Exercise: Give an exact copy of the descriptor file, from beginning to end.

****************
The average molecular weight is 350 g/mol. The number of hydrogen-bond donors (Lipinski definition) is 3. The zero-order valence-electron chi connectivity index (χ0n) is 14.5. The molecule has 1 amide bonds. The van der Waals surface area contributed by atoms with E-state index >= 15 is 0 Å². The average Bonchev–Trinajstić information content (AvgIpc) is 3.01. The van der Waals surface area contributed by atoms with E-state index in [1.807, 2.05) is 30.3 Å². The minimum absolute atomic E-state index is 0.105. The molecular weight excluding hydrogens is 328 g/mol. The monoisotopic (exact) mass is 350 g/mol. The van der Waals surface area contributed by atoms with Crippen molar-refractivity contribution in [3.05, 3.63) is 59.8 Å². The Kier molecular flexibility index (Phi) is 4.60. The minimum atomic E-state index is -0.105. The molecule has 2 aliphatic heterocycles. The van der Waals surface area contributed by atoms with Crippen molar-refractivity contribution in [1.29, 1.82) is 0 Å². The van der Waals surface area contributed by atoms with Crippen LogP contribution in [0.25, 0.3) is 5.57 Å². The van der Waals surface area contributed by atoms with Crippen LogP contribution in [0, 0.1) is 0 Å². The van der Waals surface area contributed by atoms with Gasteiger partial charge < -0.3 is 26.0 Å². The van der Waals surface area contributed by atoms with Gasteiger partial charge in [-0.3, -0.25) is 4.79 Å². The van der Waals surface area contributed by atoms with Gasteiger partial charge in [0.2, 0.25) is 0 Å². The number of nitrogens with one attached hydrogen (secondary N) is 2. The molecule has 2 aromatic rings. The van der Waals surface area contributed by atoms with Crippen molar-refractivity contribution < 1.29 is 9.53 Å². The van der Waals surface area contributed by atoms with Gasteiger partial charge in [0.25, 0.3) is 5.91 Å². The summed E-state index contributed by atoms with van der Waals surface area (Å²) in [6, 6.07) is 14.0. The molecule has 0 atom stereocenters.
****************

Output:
The average molecular weight is 350 g/mol. The number of hydrogen-bond donors (Lipinski definition) is 3. The zero-order valence-electron chi connectivity index (χ0n) is 14.5. The molecule has 1 amide bonds. The van der Waals surface area contributed by atoms with E-state index >= 15 is 0 Å². The average Bonchev–Trinajstić information content (AvgIpc) is 3.01. The van der Waals surface area contributed by atoms with E-state index in [1.807, 2.05) is 30.3 Å². The minimum absolute atomic E-state index is 0.105. The molecular weight excluding hydrogens is 328 g/mol. The monoisotopic (exact) mass is 350 g/mol. The van der Waals surface area contributed by atoms with Crippen molar-refractivity contribution in [3.05, 3.63) is 59.8 Å². The Kier molecular flexibility index (Phi) is 4.60. The minimum atomic E-state index is -0.105. The molecule has 2 aliphatic heterocycles. The van der Waals surface area contributed by atoms with Crippen molar-refractivity contribution in [1.29, 1.82) is 0 Å². The van der Waals surface area contributed by atoms with Crippen LogP contribution in [0.25, 0.3) is 5.57 Å². The van der Waals surface area contributed by atoms with Crippen LogP contribution in [0, 0.1) is 0 Å². The van der Waals surface area contributed by atoms with Gasteiger partial charge < -0.3 is 26.0 Å². The van der Waals surface area contributed by atoms with Gasteiger partial charge in [-0.3, -0.25) is 4.79 Å². The van der Waals surface area contributed by atoms with Gasteiger partial charge in [0.2, 0.25) is 0 Å². The number of nitrogens with one attached hydrogen (secondary N) is 2. The molecule has 2 aromatic rings. The van der Waals surface area contributed by atoms with Crippen molar-refractivity contribution < 1.29 is 9.53 Å². The van der Waals surface area contributed by atoms with Gasteiger partial charge in [0.25, 0.3) is 5.91 Å². The summed E-state index contributed by atoms with van der Waals surface area (Å²) in [6, 6.07) is 14.0. The molecule has 0 atom stereocenters.